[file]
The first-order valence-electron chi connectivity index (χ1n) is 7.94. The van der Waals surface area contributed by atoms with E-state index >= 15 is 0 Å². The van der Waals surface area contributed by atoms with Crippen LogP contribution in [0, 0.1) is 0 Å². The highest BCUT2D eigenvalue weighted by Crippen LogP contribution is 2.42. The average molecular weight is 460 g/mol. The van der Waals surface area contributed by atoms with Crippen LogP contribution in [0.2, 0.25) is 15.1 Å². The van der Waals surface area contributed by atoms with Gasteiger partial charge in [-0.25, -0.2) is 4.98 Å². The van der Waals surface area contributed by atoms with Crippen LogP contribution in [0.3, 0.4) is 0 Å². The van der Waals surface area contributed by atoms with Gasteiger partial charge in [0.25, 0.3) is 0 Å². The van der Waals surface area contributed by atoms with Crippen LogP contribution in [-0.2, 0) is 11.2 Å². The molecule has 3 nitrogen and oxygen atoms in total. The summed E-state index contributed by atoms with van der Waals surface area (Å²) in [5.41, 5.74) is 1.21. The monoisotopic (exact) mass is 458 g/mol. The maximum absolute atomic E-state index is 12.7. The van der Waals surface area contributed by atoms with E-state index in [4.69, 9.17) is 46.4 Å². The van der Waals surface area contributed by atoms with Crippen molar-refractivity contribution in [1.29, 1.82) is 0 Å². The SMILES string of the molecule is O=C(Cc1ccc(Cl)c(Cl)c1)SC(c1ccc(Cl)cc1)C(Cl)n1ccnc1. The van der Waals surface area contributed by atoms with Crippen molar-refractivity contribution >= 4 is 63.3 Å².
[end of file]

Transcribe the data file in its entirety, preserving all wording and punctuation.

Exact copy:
The first-order valence-electron chi connectivity index (χ1n) is 7.94. The van der Waals surface area contributed by atoms with E-state index >= 15 is 0 Å². The van der Waals surface area contributed by atoms with Crippen LogP contribution in [0, 0.1) is 0 Å². The highest BCUT2D eigenvalue weighted by Crippen LogP contribution is 2.42. The average molecular weight is 460 g/mol. The van der Waals surface area contributed by atoms with Crippen LogP contribution in [0.2, 0.25) is 15.1 Å². The van der Waals surface area contributed by atoms with Gasteiger partial charge in [-0.25, -0.2) is 4.98 Å². The van der Waals surface area contributed by atoms with Crippen LogP contribution in [0.3, 0.4) is 0 Å². The van der Waals surface area contributed by atoms with Gasteiger partial charge in [0.25, 0.3) is 0 Å². The van der Waals surface area contributed by atoms with Crippen LogP contribution in [-0.2, 0) is 11.2 Å². The molecule has 3 nitrogen and oxygen atoms in total. The summed E-state index contributed by atoms with van der Waals surface area (Å²) in [5.41, 5.74) is 1.21. The monoisotopic (exact) mass is 458 g/mol. The maximum absolute atomic E-state index is 12.7. The van der Waals surface area contributed by atoms with E-state index in [4.69, 9.17) is 46.4 Å². The van der Waals surface area contributed by atoms with Crippen molar-refractivity contribution in [1.29, 1.82) is 0 Å². The SMILES string of the molecule is O=C(Cc1ccc(Cl)c(Cl)c1)SC(c1ccc(Cl)cc1)C(Cl)n1ccnc1. The van der Waals surface area contributed by atoms with Crippen molar-refractivity contribution >= 4 is 63.3 Å².